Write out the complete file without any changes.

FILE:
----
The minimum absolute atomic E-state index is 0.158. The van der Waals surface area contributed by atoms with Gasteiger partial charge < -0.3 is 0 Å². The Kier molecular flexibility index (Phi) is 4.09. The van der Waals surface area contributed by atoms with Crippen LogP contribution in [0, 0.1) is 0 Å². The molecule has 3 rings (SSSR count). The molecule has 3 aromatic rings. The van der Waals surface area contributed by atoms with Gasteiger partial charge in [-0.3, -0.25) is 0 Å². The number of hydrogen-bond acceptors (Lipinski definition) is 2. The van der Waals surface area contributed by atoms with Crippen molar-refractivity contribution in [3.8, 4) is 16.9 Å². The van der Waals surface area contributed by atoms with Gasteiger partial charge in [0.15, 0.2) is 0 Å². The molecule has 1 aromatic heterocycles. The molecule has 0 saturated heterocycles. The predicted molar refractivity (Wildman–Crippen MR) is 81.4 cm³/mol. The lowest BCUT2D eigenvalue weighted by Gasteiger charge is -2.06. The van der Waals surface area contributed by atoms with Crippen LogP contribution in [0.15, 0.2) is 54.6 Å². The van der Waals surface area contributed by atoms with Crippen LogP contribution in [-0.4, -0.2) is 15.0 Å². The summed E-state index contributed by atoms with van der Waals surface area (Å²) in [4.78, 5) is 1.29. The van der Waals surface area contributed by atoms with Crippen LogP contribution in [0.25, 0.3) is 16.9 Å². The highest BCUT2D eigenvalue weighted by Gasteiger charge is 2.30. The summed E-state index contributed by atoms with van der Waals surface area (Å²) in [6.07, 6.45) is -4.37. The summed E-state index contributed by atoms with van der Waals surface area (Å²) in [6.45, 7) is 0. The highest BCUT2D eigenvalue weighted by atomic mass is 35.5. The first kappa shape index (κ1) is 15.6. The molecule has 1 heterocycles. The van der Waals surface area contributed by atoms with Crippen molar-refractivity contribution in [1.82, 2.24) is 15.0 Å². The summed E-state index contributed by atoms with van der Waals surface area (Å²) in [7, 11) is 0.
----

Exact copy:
The minimum absolute atomic E-state index is 0.158. The van der Waals surface area contributed by atoms with Gasteiger partial charge < -0.3 is 0 Å². The Kier molecular flexibility index (Phi) is 4.09. The van der Waals surface area contributed by atoms with Crippen LogP contribution in [0, 0.1) is 0 Å². The molecule has 3 rings (SSSR count). The molecule has 3 aromatic rings. The van der Waals surface area contributed by atoms with Gasteiger partial charge in [-0.3, -0.25) is 0 Å². The number of hydrogen-bond acceptors (Lipinski definition) is 2. The van der Waals surface area contributed by atoms with Crippen molar-refractivity contribution in [3.8, 4) is 16.9 Å². The van der Waals surface area contributed by atoms with Gasteiger partial charge in [0.15, 0.2) is 0 Å². The molecule has 1 aromatic heterocycles. The molecule has 0 saturated heterocycles. The predicted molar refractivity (Wildman–Crippen MR) is 81.4 cm³/mol. The lowest BCUT2D eigenvalue weighted by Gasteiger charge is -2.06. The van der Waals surface area contributed by atoms with Crippen LogP contribution in [0.15, 0.2) is 54.6 Å². The van der Waals surface area contributed by atoms with Crippen LogP contribution in [-0.4, -0.2) is 15.0 Å². The summed E-state index contributed by atoms with van der Waals surface area (Å²) in [4.78, 5) is 1.29. The van der Waals surface area contributed by atoms with Crippen LogP contribution in [0.25, 0.3) is 16.9 Å². The highest BCUT2D eigenvalue weighted by Gasteiger charge is 2.30. The summed E-state index contributed by atoms with van der Waals surface area (Å²) in [6.07, 6.45) is -4.37. The summed E-state index contributed by atoms with van der Waals surface area (Å²) in [6.45, 7) is 0. The highest BCUT2D eigenvalue weighted by atomic mass is 35.5. The first kappa shape index (κ1) is 15.6. The molecule has 1 heterocycles. The van der Waals surface area contributed by atoms with Crippen molar-refractivity contribution in [1.82, 2.24) is 15.0 Å². The summed E-state index contributed by atoms with van der Waals surface area (Å²) in [7, 11) is 0.